Administration and Secretariat of OP CEDAW

Administration of OP CEDAW

With the adoption of the Optional Protocol to CEDAW (OP-CEDAW) in December 2000, the CEDAW Committee has the power to receive complaints by women or on behalf of groups of women, through the Communications Procedure. The OP-CEDAW also gives the CEDAW Committee the power to launch an inquiry into grave and systematic violations of women's human rights on its own initiative.

The administration of the Communications Procedure and the Inquiry Procedure is the responsibility of the CEDAW Committee and its Secretariat (the Office of the High Commissioner for Human Rights, OHCHR). To carry out its quasi-judicial role in relation to the effective consideration of communications and inquiries, designated members of OHCHR and the CEDAW Committee may be assigned tasks by this expert body.

In all instances, the proper administration of the OP-CEDAW is ensured by a system of regular reporting between OHCHR and designated members of the CEDAW Committee. Moreover, the Committee has adopted a detailed set of official guidelines "Rules of Procedure" on the administration of communications and inquiries under the OP-CEDAW.

Roles of Members and Distribution of Work

In ratifying or acceding to the Optional Protocol to the CEDAW Convention (OP-CEDAW), States parties are expressly recognising the competence of the 23 independent experts who sit in the CEDAW Committee to address violations of women's rights through two main procedures: the Communications Procedure and the Inquiry Procedure.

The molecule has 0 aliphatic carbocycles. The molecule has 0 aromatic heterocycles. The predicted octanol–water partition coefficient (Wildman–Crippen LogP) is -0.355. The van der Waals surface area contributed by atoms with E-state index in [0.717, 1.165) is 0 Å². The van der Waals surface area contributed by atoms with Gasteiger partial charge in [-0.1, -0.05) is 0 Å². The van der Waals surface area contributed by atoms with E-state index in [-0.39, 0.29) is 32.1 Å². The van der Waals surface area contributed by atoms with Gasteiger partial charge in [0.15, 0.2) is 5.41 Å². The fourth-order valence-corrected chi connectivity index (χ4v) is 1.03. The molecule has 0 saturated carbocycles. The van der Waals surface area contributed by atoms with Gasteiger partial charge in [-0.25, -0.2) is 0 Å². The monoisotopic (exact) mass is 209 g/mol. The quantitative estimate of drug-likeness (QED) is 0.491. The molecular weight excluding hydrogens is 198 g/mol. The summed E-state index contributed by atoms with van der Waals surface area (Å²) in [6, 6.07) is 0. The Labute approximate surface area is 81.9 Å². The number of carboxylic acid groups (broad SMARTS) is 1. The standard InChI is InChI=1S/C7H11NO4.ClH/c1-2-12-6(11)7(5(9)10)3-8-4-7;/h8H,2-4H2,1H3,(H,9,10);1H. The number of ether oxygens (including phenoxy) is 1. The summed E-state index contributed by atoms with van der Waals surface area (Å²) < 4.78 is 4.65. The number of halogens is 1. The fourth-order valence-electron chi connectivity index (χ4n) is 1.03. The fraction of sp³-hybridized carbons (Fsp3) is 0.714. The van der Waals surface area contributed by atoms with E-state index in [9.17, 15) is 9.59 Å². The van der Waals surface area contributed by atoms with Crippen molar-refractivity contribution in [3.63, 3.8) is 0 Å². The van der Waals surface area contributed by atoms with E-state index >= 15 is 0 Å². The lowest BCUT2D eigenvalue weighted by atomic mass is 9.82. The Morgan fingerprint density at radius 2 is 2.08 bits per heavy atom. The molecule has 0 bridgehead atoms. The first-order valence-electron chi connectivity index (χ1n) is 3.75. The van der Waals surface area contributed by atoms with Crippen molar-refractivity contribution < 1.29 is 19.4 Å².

Although final views and recommendations resulting from the review of communications and/or inquiry procedures adopted by the full Committee, individual members may be tasked to carry out specific functions. Thus the CEDAW Committee may establish working groups and designate rapporteurs to assist in matters related to the OP-CEDAW.

It is also important to note that the CEDAW Committee must work within a set of rigid rules and procedures which govern how its members approach and resolve any communication or inquiry received.

Working Groups

The CEDAW Committee may establish one or more working groups, each comprising no more than five of its members, to make recommendations and assist in the administration of the procedures established by the OP-CEDAW.

The Working Group on Communications
In accordance with Rule 62 of the Rules of Procedure, the CEDAW Committee has established a Working Group on Communications to assist with information received by way of communications. This working group, comprising five members of the CEDAW Committee, works in close liaison with the Secretariat (the Office of the High Commissioner for Human Rights). Its role is to:

- Ascertain whether a communication should be registered. Such a decision can be made on a majority basis within the Working Group;

- Decide whether a communication is admissible. This decision must be made unanimously within the Working Group (in accordance with Rule 64). If the decision cannot be made unanimously at this stage, then the entire CEDAW Committee must make a decision.